It is now an undisputed fact that more people attended President Obama’s inauguration in 2009 than they did President Trump’s last week. However, the new White House administration is still remaining true to their claims that there was no disparity in attendance between the 2009 and 2017 inaugurations. Spearheading those claims has been the job of new White House Press Secretary Sean Spicer, who used his first appearance before the White House press corps on Saturday to bolster what is now evidently a blatant lie.
According to NPR, in his first appearance before the press on Saturday, the incoming White House Press Secretary attacked the press for “deliberately false reporting” the crowd size at President Trump’s inauguration the day before, saying, “Photographs of the inaugural proceedings were intentionally framed in a way, in one particular tweet, to minimize the enormous support that had gathered on the National Mall.” He also threw blame onto a range of other factors that could affect photos of the inaugural gathering.
It’s quite clear that Spicer’s claims were without foundation. However, they are representative of a dangerous new press strategy from the Trump White House. Just a single briefing has shown that the Trump administration is quite comfortable in lying to the press and in turn, the American people.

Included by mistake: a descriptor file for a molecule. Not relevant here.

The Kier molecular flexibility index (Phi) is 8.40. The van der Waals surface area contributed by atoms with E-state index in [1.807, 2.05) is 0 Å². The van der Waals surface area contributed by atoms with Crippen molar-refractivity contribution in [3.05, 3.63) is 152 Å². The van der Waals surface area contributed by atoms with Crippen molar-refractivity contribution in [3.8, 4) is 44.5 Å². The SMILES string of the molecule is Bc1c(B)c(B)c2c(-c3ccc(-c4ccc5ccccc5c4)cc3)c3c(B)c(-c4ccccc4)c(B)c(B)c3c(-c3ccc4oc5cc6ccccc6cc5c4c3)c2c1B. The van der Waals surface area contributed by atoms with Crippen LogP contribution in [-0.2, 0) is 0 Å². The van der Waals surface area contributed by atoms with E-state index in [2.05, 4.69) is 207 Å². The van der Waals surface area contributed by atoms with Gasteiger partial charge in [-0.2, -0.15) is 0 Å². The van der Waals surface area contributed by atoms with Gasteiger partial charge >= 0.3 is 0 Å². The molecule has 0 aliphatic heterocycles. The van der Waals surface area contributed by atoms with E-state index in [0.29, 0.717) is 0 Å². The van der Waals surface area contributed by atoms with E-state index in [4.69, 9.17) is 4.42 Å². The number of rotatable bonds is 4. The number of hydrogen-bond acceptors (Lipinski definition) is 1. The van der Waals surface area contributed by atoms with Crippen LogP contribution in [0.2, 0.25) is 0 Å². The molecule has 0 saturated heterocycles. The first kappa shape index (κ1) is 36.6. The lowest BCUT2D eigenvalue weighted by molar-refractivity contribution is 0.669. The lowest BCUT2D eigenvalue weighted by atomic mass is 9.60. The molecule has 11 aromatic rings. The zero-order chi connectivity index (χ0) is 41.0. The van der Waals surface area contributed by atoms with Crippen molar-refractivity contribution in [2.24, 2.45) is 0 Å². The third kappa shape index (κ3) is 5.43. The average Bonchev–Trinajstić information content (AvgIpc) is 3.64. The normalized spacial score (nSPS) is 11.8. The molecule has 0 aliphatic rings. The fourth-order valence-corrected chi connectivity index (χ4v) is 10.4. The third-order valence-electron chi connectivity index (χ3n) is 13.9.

— CNN (@CNN) January 23, 2017
Whilst previous administrations may have had their own icy relationships with the press, there continues to be a long-standing tradition that the White House Press Secretary is as transparent as possible with the press. However, the arrival of the Trump administration appears to mark the advent of a very different relationship between the White House and the media. Whilst the matter of attendance at the 2017 inauguration ceremony may only be trivial, Spicer’s decision to blatantly lie to the press represents a dangerous new precedent.
After all, it’s the responsibility of the press to report on the actions of the White House. But what happens when the White House isn’t being entirely truthful to the press and in turn, the American people? It can’t be held to account for its actions at home and abroad, and holding the government to account is a fundamental cornerstone of any democracy.
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Of course, it’s worth remembering that Sean Spicer is simply a mouthpiece of the Trump administration. The decision to blatantly lie to the American people likely wasn’t one made by Spicer alone but taken by Trump’s wider team. In fact, according to the Washington Post, in a speech to the CIA on Saturday, Trump himself spoke of his “running war with the media,” continuing the administration’s allegations that the media had under-reported the size of the crowd at his inauguration.
On the campaign trail, it was no surprise that Donald Trump wasn’t the biggest fan of the media. In fact, he regularly lambasted them during his campaign rallies. Upon his election, though, it was widely expected that President Trump would put those differences aside. However, his administration appears to be taking a wildly different approach.
— POLITICO (@politico) January 23, 2017
The press is the only impartial bridge between the White House and the American people. Sean Spicer’s decision to blatantly lie to them on his first full day on the job represents a very dangerous risk for the United States as a democracy. If the media aren’t able to report with truth on the inner-workings of the White House, the Trump administration essentially becomes unaccountable to the very people who elected it and that’s a major problem for the future of our democracy.
[Featured Image by Alex Wong/Getty Images]